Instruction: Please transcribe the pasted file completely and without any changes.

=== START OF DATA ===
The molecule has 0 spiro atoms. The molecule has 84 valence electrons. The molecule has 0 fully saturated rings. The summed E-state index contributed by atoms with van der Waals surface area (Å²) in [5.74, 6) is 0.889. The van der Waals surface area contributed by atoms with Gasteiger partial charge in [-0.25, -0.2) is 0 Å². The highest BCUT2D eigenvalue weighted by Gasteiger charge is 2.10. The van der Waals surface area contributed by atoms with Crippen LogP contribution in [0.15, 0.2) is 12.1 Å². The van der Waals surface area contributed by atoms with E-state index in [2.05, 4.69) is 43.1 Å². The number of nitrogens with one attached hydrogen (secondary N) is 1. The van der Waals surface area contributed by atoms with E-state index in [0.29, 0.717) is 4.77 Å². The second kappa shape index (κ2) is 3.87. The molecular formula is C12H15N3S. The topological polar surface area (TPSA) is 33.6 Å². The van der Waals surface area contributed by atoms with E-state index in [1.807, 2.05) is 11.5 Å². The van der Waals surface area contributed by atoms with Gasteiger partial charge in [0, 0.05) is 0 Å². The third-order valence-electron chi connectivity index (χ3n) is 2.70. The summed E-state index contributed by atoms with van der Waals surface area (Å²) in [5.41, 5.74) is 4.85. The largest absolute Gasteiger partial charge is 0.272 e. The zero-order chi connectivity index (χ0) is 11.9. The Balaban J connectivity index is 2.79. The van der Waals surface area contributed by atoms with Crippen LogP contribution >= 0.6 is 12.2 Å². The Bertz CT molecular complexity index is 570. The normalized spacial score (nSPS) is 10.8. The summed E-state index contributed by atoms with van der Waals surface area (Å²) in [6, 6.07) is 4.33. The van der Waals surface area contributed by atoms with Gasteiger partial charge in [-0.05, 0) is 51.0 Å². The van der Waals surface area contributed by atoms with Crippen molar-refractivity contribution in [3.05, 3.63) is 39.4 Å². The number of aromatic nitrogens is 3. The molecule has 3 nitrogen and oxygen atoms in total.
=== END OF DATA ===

The molecule has 0 spiro atoms. The molecule has 84 valence electrons. The molecule has 0 fully saturated rings. The summed E-state index contributed by atoms with van der Waals surface area (Å²) in [5.74, 6) is 0.889. The van der Waals surface area contributed by atoms with Gasteiger partial charge in [-0.25, -0.2) is 0 Å². The highest BCUT2D eigenvalue weighted by Gasteiger charge is 2.10. The van der Waals surface area contributed by atoms with Crippen LogP contribution in [0.15, 0.2) is 12.1 Å². The van der Waals surface area contributed by atoms with E-state index in [2.05, 4.69) is 43.1 Å². The number of nitrogens with one attached hydrogen (secondary N) is 1. The van der Waals surface area contributed by atoms with E-state index in [0.29, 0.717) is 4.77 Å². The second kappa shape index (κ2) is 3.87. The molecular formula is C12H15N3S. The topological polar surface area (TPSA) is 33.6 Å². The van der Waals surface area contributed by atoms with E-state index in [1.807, 2.05) is 11.5 Å². The van der Waals surface area contributed by atoms with Gasteiger partial charge in [0, 0.05) is 0 Å². The third-order valence-electron chi connectivity index (χ3n) is 2.70. The summed E-state index contributed by atoms with van der Waals surface area (Å²) in [5.41, 5.74) is 4.85. The largest absolute Gasteiger partial charge is 0.272 e. The zero-order chi connectivity index (χ0) is 11.9. The Balaban J connectivity index is 2.79. The van der Waals surface area contributed by atoms with Crippen LogP contribution >= 0.6 is 12.2 Å². The Bertz CT molecular complexity index is 570. The normalized spacial score (nSPS) is 10.8. The summed E-state index contributed by atoms with van der Waals surface area (Å²) in [6, 6.07) is 4.33. The van der Waals surface area contributed by atoms with Gasteiger partial charge in [-0.05, 0) is 51.0 Å². The van der Waals surface area contributed by atoms with Crippen molar-refractivity contribution in [3.05, 3.63) is 39.4 Å². The number of aromatic nitrogens is 3. The molecule has 3 nitrogen and oxygen atoms in total.